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New fees for ‘front country’ recreation in provincial parks but no new funding for backcountry safety, awareness

The new model for recreation in provincial parks was unveiled by Water, Land and Air Protection Minister Joyce Murray this week, including parking fees at the Garibaldi trailhead, Brandywine Falls, Alice Lake, Shannon Falls, Murrin and Porteau Cove provincial parks.

There may also be new recreation and education services offered in some parks this year, including canoe and kayak rentals, rock-climbing instruction, nature appreciation tours, bird watching, wildlife viewing, snowshoeing and accommodation in yurts.

"Our new recreation model will put park, fish and wildlife recreation services on a sound financial footing," Murray said in a release. "This new model is about providing a better quality recreation experience in B.C. Fees and licences will be dedicated to maintaining and enhancing park, fish, and wildlife services."

All fees and licence revenue raised from fish and wildlife recreation will be dedicated to those services and all fees and licence revenue raised in provincial parks will remain in the parks system. Previously, most of these funds were returned to general revenue.

The new model is intended to provide more resources to maintain campsites and day-use areas in provincial parks and provide "world-class hunting and angling," according to the release.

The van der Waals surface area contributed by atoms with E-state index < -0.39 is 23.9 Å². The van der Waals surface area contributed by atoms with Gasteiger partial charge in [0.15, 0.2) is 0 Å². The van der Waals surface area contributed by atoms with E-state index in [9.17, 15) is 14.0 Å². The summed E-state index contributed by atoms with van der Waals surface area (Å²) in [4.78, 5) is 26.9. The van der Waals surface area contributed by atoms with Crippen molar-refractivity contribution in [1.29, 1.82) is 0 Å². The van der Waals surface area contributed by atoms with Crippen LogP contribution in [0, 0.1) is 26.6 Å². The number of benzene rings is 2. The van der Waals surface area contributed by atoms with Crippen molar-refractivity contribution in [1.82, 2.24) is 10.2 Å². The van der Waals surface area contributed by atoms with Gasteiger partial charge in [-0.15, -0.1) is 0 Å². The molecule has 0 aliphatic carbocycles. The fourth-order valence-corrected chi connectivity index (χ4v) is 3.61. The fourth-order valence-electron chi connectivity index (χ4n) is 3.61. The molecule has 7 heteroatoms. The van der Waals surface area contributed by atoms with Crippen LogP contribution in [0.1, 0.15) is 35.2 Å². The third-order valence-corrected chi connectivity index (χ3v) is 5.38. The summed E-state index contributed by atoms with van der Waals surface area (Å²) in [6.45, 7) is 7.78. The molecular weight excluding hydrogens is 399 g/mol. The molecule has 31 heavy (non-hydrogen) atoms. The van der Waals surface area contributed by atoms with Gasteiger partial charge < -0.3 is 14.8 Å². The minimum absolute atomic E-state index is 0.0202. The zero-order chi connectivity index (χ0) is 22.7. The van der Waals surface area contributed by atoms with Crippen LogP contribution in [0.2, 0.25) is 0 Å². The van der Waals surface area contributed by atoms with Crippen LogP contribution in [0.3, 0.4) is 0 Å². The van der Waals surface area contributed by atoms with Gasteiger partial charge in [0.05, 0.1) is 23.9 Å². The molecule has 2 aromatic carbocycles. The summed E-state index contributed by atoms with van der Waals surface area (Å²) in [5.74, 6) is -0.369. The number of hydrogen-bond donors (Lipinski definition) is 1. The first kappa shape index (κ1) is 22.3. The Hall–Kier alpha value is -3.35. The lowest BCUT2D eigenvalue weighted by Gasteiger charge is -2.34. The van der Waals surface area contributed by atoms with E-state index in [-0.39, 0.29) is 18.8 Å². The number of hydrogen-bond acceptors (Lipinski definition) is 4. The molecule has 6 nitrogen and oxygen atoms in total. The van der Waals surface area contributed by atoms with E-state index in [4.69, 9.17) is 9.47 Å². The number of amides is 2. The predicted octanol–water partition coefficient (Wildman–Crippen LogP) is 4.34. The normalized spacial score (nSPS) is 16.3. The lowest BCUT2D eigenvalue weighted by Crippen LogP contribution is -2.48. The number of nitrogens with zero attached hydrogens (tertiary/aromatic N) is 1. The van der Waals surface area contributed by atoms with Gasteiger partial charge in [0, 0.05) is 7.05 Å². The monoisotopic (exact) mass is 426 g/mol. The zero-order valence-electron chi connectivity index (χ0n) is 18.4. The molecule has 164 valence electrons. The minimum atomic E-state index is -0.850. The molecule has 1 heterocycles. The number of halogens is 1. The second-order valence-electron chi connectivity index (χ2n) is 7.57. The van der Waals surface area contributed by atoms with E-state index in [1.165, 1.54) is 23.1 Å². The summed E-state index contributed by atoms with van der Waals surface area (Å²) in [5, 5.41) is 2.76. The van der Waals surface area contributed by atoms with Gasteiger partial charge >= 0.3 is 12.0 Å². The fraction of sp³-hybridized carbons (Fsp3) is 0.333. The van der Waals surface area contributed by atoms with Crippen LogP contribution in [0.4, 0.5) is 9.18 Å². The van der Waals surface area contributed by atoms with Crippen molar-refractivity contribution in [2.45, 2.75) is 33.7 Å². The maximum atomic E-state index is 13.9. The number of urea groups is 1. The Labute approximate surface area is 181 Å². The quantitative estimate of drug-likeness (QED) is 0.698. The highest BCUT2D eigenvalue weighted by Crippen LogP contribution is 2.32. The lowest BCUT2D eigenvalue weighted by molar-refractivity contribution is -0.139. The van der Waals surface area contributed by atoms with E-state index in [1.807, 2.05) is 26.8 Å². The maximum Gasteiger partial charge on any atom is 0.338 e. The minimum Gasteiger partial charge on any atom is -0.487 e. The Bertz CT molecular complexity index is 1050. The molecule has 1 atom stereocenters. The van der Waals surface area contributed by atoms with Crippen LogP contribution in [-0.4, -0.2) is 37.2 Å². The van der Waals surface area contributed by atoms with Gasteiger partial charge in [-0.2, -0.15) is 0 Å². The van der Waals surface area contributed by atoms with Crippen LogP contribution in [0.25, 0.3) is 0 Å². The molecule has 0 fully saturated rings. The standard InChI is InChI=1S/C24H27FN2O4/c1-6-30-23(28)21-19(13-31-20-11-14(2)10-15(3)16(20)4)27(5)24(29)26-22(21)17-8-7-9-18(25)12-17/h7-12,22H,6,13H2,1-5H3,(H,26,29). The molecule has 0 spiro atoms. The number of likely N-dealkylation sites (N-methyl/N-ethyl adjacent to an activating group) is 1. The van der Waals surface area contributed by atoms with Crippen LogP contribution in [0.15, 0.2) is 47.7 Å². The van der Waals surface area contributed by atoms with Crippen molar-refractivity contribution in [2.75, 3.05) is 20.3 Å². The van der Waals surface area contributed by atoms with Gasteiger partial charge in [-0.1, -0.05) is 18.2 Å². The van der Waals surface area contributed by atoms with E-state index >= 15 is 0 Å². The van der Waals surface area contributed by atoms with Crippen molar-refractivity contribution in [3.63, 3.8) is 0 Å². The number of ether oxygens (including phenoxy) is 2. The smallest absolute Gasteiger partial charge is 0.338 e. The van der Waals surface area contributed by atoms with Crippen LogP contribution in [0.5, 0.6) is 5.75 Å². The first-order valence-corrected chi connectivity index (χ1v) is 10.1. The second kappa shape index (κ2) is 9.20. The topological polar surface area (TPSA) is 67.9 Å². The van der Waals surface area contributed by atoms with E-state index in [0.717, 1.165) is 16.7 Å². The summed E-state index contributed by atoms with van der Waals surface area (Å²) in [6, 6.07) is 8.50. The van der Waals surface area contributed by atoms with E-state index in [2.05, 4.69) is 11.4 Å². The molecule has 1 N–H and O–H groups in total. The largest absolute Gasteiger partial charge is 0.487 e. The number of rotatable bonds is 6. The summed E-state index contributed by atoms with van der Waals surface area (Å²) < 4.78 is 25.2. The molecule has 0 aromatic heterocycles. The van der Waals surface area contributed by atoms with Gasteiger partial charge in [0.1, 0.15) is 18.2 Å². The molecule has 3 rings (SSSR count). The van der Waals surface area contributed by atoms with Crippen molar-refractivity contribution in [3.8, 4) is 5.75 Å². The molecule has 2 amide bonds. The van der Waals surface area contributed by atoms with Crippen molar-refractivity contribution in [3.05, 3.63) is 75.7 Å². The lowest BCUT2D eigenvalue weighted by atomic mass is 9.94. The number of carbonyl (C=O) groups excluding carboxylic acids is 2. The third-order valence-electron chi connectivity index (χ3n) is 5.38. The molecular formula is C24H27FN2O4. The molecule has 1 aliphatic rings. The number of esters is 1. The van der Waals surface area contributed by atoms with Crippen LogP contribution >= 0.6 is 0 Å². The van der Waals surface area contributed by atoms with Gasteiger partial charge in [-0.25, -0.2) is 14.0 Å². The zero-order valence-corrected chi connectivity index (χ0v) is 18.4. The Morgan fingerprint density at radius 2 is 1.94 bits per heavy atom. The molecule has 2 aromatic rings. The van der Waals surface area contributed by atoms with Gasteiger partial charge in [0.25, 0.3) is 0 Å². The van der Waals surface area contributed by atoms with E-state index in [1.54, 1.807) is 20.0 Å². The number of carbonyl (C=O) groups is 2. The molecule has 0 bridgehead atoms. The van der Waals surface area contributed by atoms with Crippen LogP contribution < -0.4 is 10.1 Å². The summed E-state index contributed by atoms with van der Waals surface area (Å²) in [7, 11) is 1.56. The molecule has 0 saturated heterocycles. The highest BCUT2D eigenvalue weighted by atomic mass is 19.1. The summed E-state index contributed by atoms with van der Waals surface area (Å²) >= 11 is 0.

"Government retains full public control over all of these services, and conservation of environmental values will continue to be our overriding concern," Murray said.

The province will also maintain the provincial hatchery program and Habitat Conservation Trust Fund, increase public involvement through recreation advisory committees, look at establishing a parks foundation or trust, and develop a broad, long-term recreation strategy.

The new model is based on recommendations from an independent Recreation Stewardship Panel appointed last May and headed by Bruce Strachan. One of the catalysts for the panel and its recommendations, according to Murray, was that while the size of B.C.’s parks system has doubled in the last decade, funding has declined over that same period. There is currently a facilities maintenance backlog of about $40 million in B.C. parks.

"The panel… believes that services which are required to support recreation should be primarily paid for by the users," Strachan wrote in the introduction to the panel’s report. "The panel is recommending a special purpose account be established to receive existing and new user fee revenue. This non-lapsing interest-bearing account will provide a direct, transparent funding source for the Ministry’s recreation services. As well, the process for setting fees must become more efficient, responsive to operational needs and reflect the panel’s principles. To achieve this, the panel is recommending the authority to set fees be delegated to the Minister."

The panel’s mandate was to look at "front country" recreation in provincial parks, which is defined as any park where there is road access. Strachan, in an interview last month prior to the release of the report, had no comments about commercial ski operations within provincial parks other than to say, "we’re looking at areas that currently don’t have ski areas in parks because we’re already deriving a revenue from the operations that are within parks."


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